Canopy Growth lays off 500 workers, shuts massive B.C. greenhouse facilities - Read of Green
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Canopy Growth lays off 500 workers, shuts massive B.C. greenhouse facilities



Canopy Growth Corp. has laid off 500 workers and shut down two of its biggest greenhouses in British Columbia, in a move to “improve production efficiencies” as the legal cannabis industry wrestles with an oversupply of cannabis, supply chain hiccups and ever-changing consumer preferences. 

“When I joined Canopy Growth earlier this year, I committed to focusing the business and aligning its resources to meet the needs of our consumers,” said Canopy Growth chief executive David Klein. “Today’s decision moves us in this direction, and although the decision to close these facilities was not taken lightly, we know this is a necessary step to ensure that we maintain our leadership position for the long-term.”

The company also said it would no longer go forward with plans to open another greenhouse in Niagara-on-the-Lake, Ont., as part of an overall effort to “align supply and demand.”

Under the guidance of former CEO Bruce Linton, Canopy had purchased the Niagara property for $9 million in September 2017. Six months later, the company spent $400 million to purchase the B.C. greenhouses in Delta and Aldergrove, hiring hundreds of workers — mostly new immigrants and temporary foreign workers. 

The pot company had hoped for the “BC Tweed” facilities, as they were known, to generate the bulk of supply to its processing headquarters in Smiths Falls, Ont. But when the Financial Post visited Canopy’s Aldergrove facility a year ago, it appeared under-utilized. Sources told the Post at the time that the greenhouse was struggling to scale up and battling various growing issues.

A year later, Canopy appears to have the opposite problem — it sits on more than $600 million in inventory, and even acknowledged an oversupply problem in its most recent earnings call. 

The Aldergrove facility was also the subject of numerous complaints from residents in the area made to the B.C. Farm Industry Review Board about the strong cannabis smell it emitted, and constant bright lights.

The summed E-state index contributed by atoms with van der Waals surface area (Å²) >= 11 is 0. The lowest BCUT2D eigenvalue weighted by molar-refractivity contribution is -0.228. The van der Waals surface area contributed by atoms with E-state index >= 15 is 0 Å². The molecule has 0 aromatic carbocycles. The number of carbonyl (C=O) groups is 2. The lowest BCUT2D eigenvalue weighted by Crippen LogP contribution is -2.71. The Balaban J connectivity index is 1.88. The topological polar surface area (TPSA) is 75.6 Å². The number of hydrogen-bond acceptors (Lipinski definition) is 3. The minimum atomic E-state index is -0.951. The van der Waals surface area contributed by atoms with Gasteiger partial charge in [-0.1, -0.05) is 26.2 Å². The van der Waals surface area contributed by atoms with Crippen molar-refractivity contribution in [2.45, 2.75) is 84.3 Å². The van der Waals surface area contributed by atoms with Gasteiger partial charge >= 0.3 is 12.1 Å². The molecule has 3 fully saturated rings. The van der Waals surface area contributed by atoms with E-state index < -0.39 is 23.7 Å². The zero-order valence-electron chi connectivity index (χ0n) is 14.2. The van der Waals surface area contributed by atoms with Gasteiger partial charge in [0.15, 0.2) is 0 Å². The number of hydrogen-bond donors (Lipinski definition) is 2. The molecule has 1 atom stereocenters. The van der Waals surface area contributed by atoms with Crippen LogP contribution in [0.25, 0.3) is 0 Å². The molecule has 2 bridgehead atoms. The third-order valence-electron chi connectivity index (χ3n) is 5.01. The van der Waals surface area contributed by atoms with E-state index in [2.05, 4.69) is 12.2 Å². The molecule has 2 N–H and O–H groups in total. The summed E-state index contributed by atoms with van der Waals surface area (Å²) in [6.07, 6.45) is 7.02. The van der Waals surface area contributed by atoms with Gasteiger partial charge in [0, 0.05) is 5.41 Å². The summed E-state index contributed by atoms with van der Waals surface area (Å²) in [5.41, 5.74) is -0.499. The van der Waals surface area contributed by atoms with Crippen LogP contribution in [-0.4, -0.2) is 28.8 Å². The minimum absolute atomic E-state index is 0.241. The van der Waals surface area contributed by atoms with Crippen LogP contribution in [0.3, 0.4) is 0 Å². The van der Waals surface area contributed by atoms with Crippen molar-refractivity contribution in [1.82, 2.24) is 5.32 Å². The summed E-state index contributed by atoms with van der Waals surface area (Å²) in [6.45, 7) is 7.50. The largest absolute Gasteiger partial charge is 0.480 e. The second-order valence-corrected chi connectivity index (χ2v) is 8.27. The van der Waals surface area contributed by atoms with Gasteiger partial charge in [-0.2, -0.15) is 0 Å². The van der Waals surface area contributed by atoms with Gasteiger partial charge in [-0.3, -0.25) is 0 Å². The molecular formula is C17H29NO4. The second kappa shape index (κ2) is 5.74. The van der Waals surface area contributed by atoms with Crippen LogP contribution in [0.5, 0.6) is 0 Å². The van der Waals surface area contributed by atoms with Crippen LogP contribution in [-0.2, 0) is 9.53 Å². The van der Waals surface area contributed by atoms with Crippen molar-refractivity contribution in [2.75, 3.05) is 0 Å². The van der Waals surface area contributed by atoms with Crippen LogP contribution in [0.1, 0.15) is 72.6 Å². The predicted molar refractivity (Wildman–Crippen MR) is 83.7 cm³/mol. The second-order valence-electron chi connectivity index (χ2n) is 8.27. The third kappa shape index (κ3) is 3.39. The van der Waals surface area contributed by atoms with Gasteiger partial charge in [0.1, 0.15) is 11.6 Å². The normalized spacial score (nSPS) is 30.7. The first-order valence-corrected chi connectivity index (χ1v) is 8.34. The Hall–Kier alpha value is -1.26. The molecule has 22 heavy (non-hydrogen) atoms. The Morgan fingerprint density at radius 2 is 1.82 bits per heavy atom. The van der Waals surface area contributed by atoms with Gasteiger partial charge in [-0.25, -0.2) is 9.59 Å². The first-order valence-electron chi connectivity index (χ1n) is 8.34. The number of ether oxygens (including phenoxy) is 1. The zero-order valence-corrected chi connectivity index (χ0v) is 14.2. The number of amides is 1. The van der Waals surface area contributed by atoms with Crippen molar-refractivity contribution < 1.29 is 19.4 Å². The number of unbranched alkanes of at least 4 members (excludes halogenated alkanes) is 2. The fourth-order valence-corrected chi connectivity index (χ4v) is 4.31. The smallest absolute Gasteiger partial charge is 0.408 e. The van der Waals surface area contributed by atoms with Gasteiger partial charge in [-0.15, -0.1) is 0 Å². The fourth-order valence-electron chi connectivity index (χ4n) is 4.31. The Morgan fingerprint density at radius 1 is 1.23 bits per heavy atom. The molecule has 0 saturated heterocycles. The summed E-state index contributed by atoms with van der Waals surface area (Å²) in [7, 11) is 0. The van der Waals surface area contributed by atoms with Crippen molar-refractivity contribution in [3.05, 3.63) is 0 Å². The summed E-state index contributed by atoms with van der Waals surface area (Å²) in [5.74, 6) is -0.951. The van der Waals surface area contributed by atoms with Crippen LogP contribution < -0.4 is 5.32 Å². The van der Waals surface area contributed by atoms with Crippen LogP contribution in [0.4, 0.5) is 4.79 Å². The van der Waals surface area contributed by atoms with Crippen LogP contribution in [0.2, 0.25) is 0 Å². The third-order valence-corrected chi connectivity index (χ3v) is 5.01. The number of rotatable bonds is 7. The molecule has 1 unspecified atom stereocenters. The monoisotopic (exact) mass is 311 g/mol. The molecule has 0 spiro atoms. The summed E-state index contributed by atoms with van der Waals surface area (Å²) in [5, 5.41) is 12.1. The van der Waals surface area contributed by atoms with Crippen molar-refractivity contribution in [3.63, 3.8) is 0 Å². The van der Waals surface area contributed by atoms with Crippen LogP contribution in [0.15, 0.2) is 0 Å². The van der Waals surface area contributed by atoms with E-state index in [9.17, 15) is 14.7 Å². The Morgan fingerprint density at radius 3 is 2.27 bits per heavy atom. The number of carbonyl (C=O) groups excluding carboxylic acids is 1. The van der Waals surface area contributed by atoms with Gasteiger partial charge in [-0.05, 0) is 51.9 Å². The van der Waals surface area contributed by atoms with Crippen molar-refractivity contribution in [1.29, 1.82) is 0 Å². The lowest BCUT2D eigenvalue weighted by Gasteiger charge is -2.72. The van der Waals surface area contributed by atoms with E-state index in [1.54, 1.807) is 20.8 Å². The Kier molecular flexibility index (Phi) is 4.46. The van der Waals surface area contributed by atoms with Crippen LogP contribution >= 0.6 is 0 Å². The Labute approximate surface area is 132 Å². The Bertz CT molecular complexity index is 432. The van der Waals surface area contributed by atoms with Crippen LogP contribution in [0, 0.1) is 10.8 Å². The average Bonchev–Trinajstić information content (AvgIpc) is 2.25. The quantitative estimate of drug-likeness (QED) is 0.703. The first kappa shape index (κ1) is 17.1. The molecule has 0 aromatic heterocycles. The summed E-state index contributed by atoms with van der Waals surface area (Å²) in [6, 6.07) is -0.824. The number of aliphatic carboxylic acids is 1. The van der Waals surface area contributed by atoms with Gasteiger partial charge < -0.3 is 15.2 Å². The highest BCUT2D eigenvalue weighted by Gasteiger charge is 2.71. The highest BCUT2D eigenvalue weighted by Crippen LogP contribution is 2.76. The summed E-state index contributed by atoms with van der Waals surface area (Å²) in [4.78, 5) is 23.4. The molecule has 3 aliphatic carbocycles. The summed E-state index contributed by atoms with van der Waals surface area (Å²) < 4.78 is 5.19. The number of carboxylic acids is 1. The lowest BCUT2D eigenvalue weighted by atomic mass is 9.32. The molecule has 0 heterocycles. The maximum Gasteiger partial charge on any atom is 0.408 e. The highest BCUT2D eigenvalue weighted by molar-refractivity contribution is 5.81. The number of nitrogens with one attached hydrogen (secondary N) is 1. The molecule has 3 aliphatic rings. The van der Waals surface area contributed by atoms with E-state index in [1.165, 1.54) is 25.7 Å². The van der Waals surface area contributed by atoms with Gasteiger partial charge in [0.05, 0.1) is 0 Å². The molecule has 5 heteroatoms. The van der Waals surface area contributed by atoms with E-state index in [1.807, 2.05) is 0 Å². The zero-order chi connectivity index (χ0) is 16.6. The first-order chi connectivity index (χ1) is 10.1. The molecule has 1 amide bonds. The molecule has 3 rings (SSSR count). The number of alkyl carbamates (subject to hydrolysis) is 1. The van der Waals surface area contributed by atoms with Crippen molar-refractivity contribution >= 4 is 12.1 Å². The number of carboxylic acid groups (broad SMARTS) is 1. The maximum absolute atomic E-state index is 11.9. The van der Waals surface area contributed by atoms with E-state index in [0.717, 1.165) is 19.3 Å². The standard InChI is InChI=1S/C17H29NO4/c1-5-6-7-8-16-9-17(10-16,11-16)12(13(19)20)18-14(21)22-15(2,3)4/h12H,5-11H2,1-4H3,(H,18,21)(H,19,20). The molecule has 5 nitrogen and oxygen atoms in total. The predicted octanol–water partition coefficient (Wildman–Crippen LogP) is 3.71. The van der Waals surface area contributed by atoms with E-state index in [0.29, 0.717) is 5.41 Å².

These facilities in Aldergrove and Delta are no longer essential to (our) cultivation footprint

Canopy Growth statement

“Following an organization strategic review of production capacity and forecasted demand, the company announced today that these facilities in Aldergrove and Delta are no longer essential to its cultivation footprint,” read a statement released Wednesday evening. 

“It was absolutely necessary that Canopy Growth right-size its growing operations to better fit the size of the cannabis market in Canada,” said Chris Damas, an independent cannabis industry analyst and author of The BCMI Report.

“The company sold only 44 per cent of its harvested cannabis in the past quarter…. Production was bound to jump this spring and summer, yet we estimate only 500 tonnes will be required in 2020. Canopy was on track to grow more than this amount with the current facility slate,” he added.

A worker at Canopy Growth in Aldergrove, B.C.
A worker at Canopy Growth in Aldergrove, B.C. Photo by Mark Yuen/Postmedia

Canopy added that it intends to rely more on outdoor production for “cost-effective cultivation” of cannabis extracts in particular, following the legalization of vape pens, edibles and topicals last October. 

The company also announced it would take a $700 million to $800 million pre-tax charge for the quarter ending March 31, 2020 due to the layoffs and greenhouse closures as well as “additional changes related to its organizational and strategic review.” 

“We believe the production from Canopy’s other facilities, including two sizeable greenhouses in southern Ontario and Quebec, as well as biomass purchases from other LPs should provide sufficient supply for the company,” wrote BMO cannabis analyst Tamy Chen in a note to clients.

Chen said the shutdowns and layoffs would “meaningfully reduce” Canopy’s quarterly cash burn.

Canopy is the latest in a string of cannabis companies to retrench by cutting staff and taking major writedowns related to their operations, as the cannabis industry’s growth sputters to a halt due to a combination of investor over-exuberance, weak product quality, high prices and stringent government regulation. Last month, Tilray Inc. and Aurora Cannabis Inc. each laid off 10 per cent of their respective workforces. 

Aurora, too, temporarily shut down a flagship greenhouse in Medicine Hat and sold off another massive facility in Exeter, Ont. at a loss late last year. 


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